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Andrew Murray's discussion posts

  • Andrew Murray 21 Sep 2013 1:57pm () in 2013: Leadership and strategic planning for e-learning | NAPP Kōrero 14

    Hamish I hope this is not a common problem but I sense it can be. I think there are a number of approaches. If the principal role models the use of eLearning tools and training is given then it does bwecome part of what we do if you like. At school we have linked eLearing to appraisal and made it a focus for PLGs in 2013. Using eLearning is part of the Strategic Plan. By doing this there will still be draggers but I feel less of them. It does help placing staff beside each other.

  • Andrew Murray 05 Sep 2013 11:44am () in 2013: Leadership and strategic planning for e-learning | NAPP Kōrero 14

    PD plays such a massive role in this. It something that is changing our school environment. Schools often have formally constituted Professional Learning Communities and less formal but just as effective Communities of Practice. These underpin the Professional Development and Learning Program, creating the collaborative culture that could be easily supported by ICT and involve constant access to research, sharing of praxis and of pedagogy and constantly engaging in professional dialogue with peers. In short, ‘anywhere, anytime’ Professional Learning. This is important issue for the SLT and HOFs to figure out.



  • Andrew Murray 05 Sep 2013 11:39am () in 2013: Leadership and strategic planning for e-learning | NAPP Kōrero 14

    I agree Tim. In the design of an ICT supported Professional Development program, one that would include the ongoing Professional Learning of Teachers with respect to eLearning, it is important to remember that often learning will lag behind that of development. This is an issue that comes with the territory. It is one that puts teachers as learner off as they never gain the mastery that they are used to feeling in many other area.

    I also beleve there is a necessity for a principal to have vision and mission, the core purpose of the organisation, to be one of the anchors of any Professional Development Program.

    Indeed part of this vision must be the Teachers perceiving themselves as leaders of learning in the classroom. Principals and teacher alike must recognise if you wish to create an innovative learning climate, then you should lead by example. Teachers must role model their own love of learning, and seek to ‘walk their talk’. Every teacher should be a learner. Please never say that you know everything, because at that point, you will no longer be a learner. In teaching, best-quality learning is not just something that you DO. It is something you ARE. It is who you are, that will determine the learning quality in your classroom.

  • Andrew Murray 05 Sep 2013 11:24am () in 2013: Leadership and strategic planning for e-learning | NAPP Kōrero 14

    I agree Annette a principal mus thave an understanding of where 21st century teaching is heading. It does requre more than passion. It needs to be embedded in school culture. The prinipal must be seen to be a life long learner. It needs to part of what is occurring the PLN. I believe a principal can take an active part by not merely seeing IT as an add on, eg a par tof a PLG but actually a goal that is entrenched into all PLGs.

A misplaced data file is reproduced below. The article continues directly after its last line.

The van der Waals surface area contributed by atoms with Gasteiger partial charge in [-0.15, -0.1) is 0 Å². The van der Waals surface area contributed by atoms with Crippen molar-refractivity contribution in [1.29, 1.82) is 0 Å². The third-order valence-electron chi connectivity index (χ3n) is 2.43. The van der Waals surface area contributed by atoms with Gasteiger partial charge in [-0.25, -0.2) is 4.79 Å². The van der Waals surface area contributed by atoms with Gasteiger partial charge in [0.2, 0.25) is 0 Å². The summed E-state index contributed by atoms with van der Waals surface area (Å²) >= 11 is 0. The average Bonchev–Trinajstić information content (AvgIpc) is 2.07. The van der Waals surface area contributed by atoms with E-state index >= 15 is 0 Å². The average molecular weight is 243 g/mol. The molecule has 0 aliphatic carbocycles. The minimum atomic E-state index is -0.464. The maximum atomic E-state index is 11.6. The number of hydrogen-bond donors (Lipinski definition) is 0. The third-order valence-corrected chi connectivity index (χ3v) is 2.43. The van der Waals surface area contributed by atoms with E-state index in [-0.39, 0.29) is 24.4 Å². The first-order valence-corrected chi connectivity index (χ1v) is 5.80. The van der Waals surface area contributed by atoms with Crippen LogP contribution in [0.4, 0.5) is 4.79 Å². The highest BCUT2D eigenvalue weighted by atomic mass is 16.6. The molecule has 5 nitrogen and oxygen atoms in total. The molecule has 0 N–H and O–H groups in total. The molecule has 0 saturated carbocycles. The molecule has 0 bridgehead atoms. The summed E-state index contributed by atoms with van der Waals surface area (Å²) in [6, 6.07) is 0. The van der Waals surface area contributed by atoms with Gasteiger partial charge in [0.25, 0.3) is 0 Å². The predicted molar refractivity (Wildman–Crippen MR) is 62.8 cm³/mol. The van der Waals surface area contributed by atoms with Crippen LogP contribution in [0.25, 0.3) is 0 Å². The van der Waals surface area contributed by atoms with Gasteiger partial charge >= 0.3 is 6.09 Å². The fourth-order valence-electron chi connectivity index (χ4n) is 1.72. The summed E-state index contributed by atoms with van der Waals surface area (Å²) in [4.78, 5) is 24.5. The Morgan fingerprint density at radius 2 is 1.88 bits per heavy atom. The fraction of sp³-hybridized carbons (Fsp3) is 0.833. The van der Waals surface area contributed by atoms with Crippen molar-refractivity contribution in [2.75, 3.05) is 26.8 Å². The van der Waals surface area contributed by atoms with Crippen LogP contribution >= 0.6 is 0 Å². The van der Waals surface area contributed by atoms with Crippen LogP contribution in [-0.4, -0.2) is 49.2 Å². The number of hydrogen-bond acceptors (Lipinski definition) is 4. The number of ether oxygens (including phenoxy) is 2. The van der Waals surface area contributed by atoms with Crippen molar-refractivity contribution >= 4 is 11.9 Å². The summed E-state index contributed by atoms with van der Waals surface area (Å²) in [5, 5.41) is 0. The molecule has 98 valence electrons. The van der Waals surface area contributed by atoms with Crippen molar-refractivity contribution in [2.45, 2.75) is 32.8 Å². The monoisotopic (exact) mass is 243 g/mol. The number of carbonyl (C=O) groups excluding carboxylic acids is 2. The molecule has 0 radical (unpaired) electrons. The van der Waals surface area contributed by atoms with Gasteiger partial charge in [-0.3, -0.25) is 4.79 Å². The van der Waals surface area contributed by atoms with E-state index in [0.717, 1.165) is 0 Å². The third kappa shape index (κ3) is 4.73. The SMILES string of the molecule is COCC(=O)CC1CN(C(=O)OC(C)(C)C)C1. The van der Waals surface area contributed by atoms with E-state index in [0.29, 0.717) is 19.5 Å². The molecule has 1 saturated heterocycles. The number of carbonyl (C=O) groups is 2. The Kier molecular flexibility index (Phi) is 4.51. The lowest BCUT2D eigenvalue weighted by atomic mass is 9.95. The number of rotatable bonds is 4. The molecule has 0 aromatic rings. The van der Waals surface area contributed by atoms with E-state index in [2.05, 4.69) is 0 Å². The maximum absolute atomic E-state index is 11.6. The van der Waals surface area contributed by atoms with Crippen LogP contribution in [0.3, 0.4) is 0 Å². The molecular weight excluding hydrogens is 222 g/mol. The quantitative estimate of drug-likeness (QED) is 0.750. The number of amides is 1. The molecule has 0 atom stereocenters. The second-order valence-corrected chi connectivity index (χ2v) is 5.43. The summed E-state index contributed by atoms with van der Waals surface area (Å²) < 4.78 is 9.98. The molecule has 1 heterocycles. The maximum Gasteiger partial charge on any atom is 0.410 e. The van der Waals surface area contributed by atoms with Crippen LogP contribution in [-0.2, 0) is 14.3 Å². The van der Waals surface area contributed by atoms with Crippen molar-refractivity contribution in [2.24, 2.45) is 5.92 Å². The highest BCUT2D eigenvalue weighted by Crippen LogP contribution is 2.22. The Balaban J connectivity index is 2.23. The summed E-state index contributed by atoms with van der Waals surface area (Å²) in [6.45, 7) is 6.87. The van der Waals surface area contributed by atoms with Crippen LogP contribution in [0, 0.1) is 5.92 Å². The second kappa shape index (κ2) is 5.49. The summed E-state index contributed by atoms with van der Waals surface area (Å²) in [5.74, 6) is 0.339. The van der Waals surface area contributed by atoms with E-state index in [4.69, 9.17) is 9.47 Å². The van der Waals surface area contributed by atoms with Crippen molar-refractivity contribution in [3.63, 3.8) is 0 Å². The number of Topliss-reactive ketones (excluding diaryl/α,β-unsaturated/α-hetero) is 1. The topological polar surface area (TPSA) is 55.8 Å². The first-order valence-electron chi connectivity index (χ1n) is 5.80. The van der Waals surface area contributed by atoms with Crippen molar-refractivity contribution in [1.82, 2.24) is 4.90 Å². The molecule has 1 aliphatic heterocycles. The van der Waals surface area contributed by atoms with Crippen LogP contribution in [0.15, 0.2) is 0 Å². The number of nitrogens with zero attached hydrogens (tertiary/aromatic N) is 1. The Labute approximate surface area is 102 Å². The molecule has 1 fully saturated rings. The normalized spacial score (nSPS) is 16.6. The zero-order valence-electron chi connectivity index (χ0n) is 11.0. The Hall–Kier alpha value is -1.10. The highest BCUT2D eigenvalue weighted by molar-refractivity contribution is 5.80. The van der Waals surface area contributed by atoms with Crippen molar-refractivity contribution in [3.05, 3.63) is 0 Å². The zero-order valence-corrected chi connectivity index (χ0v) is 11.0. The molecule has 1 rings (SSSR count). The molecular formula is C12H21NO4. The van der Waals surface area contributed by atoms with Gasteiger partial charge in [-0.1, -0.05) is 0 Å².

• Andrew Murray 19 Jun 2013 4:50pm () in WEBINAR 19 June, 2013: Engaging with whānau and the wider community - a kura perspective

    Enjoyed that. So many good ideas. Loook forward to the links.

  • Andrew Murray 05 Jun 2013 7:50am () in Growing leadership of e-learning | NAPP Kōrero 6 - Resourcing

    My experience has been that some of teachings best IT teachers are no longer in teaching. The industry is such that the resources are not there. I do not think it is about the financial compensation while that may come into it. I gaze across at the coperate world and see the opportunities which the education sector cannot afford. What do we do about that? Somebody else may have an answer.

  • Andrew Murray 27 May 2013 7:23am () in Growing leadership of e-learning | NAPP Kōrero 6 - Resourcing

    I agree James I do not think a principal has to run eLearning but has to be seen to support and embrace it. This can be done in a number of ways such as classroom practise, staff meetings or creating extra time for those who lead it. I think this is a prime examople of it being about the walk not the talk.

  • Andrew Murray 24 May 2013 9:28am () in Growing leadership of e-learning | NAPP Kōrero 6 - Resourcing

    I think making good decisions is all about understanding and listening to the community.  Successful teachers and school leaders are extremely aware of their purpose. They understand that they are the connection, the conduit that will enable the student to bridge the use of knowledge with the willingness to learn that knowledge.

    Understanding your own community means making calls that suit them. No one school is alike in its eLearning needs. It is not about giving all students a tablet or iPad. Conversations have to be deeper than that.

    Leaders must be aware of each student’s knowledge level in the area presented and evaluate the student’s willingness to gain additional knowledge in the area. Daily technological advances are moving students ahead at a light-speed pace. For teachers, the art of education has never been more challenging. Students are no longer content to sit in a chair and listen intently to knowledge being poured out by a highly educated teacher. As we consider the challenging problems of today’s educators, student family life, technology, rigorous curriculum or social interaction, we must realize that the real test of teaching skills rest in the ability to assess the students’ knowledge level and their willingness to understand the use of that knowledge.